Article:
30 Jan 2023 4:53 AM GMT
The Kerala High Court recently held that where the parties agreed to settle a suit on the basis of an agreement entered into between themselves, without saying how the suit is to be decided or what the terms of the compromise are, no decree can be passed by the Court in such suit. The Division Bench comprising Justice Anil K. Narendran and Justice P.G. Ajithkumar passed the above order...
The Kerala High Court recently held that where the parties agreed to settle a suit on the basis of an agreement entered into between themselves, without saying how the suit is to be decided or what the terms of the compromise are, no decree can be passed by the Court in such suit.
The Division Bench comprising Justice Anil K. Narendran and Justice P.G. Ajithkumar passed the above order while dismissing the judgment rendered by the Family Court which held that all the pending cases between the parties were settled in terms of the compromise. It was noted by the Division Bench that the compromise agreement in Clause 5 merely pertained to the settlement of the case relating to setting aside of a gift deed.
"On the basis of an agreement by which the parties agreed to settle a suit, without saying how is the suit to be decided and what are the terms of compromise, no decree can be passed. If the suit is to be withdrawn also, there shall be a stipulation to that effect. Clause (5) or any other clause in Annexure A1 does not enable this Court or the Family Court, Thiruvananthapuram to dispose of any of the cases mentioned above except, O.P.No.780 of 2021. Therefore, the apprehension of the appellant that Annexures A1 and A2 would be interpreted to mean that all the aforesaid pending cases have been settled is genuine. In view of that Annexure A2 judgment is wrong", it was observed.
The wife and children (appellants herein) of the 1st respondent had filed an original petition before the Family Court seeking a decree setting aside a registered gift deed. They had also filed a petition claiming maintenance. The first respondent on his part, had filed a petition for a decree of dissolution of marriage, and another for declaring him the guardian of the children and to get their permanent custody. Two more cases were also pending before the Family Court at Thiruvananthapuram. It is in this light that a compromise was entered into between the parties, and which was signed by the 1st appellant and 1st respondent.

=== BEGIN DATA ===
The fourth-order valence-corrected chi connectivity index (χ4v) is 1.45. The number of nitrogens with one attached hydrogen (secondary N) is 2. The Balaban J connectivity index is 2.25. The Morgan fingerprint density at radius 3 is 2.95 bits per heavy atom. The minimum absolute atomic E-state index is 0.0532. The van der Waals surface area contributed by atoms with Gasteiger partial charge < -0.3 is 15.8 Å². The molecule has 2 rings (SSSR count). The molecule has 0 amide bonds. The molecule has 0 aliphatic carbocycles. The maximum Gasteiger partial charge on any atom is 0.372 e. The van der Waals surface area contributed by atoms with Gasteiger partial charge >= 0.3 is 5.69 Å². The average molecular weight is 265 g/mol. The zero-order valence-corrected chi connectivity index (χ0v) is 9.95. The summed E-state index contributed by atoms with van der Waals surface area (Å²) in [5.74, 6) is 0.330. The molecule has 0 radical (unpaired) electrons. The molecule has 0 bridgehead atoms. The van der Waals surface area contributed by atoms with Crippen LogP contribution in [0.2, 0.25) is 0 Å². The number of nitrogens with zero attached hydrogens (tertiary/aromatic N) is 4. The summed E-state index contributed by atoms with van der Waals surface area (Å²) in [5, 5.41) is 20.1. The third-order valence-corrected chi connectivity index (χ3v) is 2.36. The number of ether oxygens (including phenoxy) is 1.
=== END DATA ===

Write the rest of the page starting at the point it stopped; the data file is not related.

The Family Court in its order dated July 1, 2022, recorded the compromise, and declared that as the petition for setting aside of the gift deed and other connected matters had been settled in the counselling, the OP shall be allowed in terms of the compromise.
It is in this context that the appellants filed the interlocutory application seeking review of the said judgment. It was contended by Advocates M.R. Dhanil and Senitta P. Jojo on behalf of the appellants that the 1st appellant had been made to believe that by such compromise, the petition to set aside the gift deed alone would be disposed of, while the judgment declared that all the litigations between appellants and the respondents pending before the Family Court and High Court had been settled. When the appellants brought this before the notice of the Family Court, it dismissed the review petition. It was averred that both the compromise as well as the judgment rendered were vitiated by fraud, and the same could thus be challenged by filing an interlocutory application.
On the other hand, it was contended by Advocates S. Majida, Ajikhan M., and Muhammed Suhail K.H., on behalf of the respondents that the 1st appellant, who is a Doctor by profession holding a Post Graduate Decree in Medicine, signed the compromise after understanding all the clauses, and she cannot thus be allowed to retract and assail the judgment. The counsels also drew the attention of the Court to the decisions in Sindhu P.K. v. Sreekumar P.A. & Anr. (2015), and Thriloki Nath Singh v. Anirudh Singh (D) through LRs. & Ors. (2020) to contend that once the compromise was found to be lawful, the court was obliged to record the same and no challenge to the same by way of appeal or review can be entertained.
The High Court ascertained that as per the agreement, other cases between the parties would have to be settled.
"In what way those cases should be settled has not been mentioned. On the basis of such a clause, either Rule 1 or Rule 3 of Order XXIII of the Code can be invoked. If there is a compromise and a decree based on the same has to be passed, the compromise agreement shall ordinarily be an executed one and not merely an executory one", it noted while holding the judgment rendered by the Family Court to be erroneous.
The Court in this case went on to observe that the 2nd and 3rd appellants were minors.
"When a compromise decree is passed in a suit to which minor is a party, it is the mandate of Order XXXII Rule 7 of the Code to obtain leave of the court before the disposal of the suit. O.P.No.780 of 2021 was allowed in terms of Annexure A1 compromise without obtaining such a leave from the court. Leave of the court is a mandatory pre-requirement when the suit is compromised by the next friend or guardian. In that view of the matter, Annexure A2 judgment by which the compromise was recorded is an apparent error. In such circumstances, the Family Court ought to have allowed the review petition", it observed.
The Appeal and the interlocutory application were thus allowed, and the Family Court was directed to proceed with the original petition in accordance with law.
Case Title: Dr. Drisya D.T. & Ors. v. Dr. Kiran & Ors.
Citation: 2023 LiveLaw (Ker) 48
Click Here To Read/Download The Judgment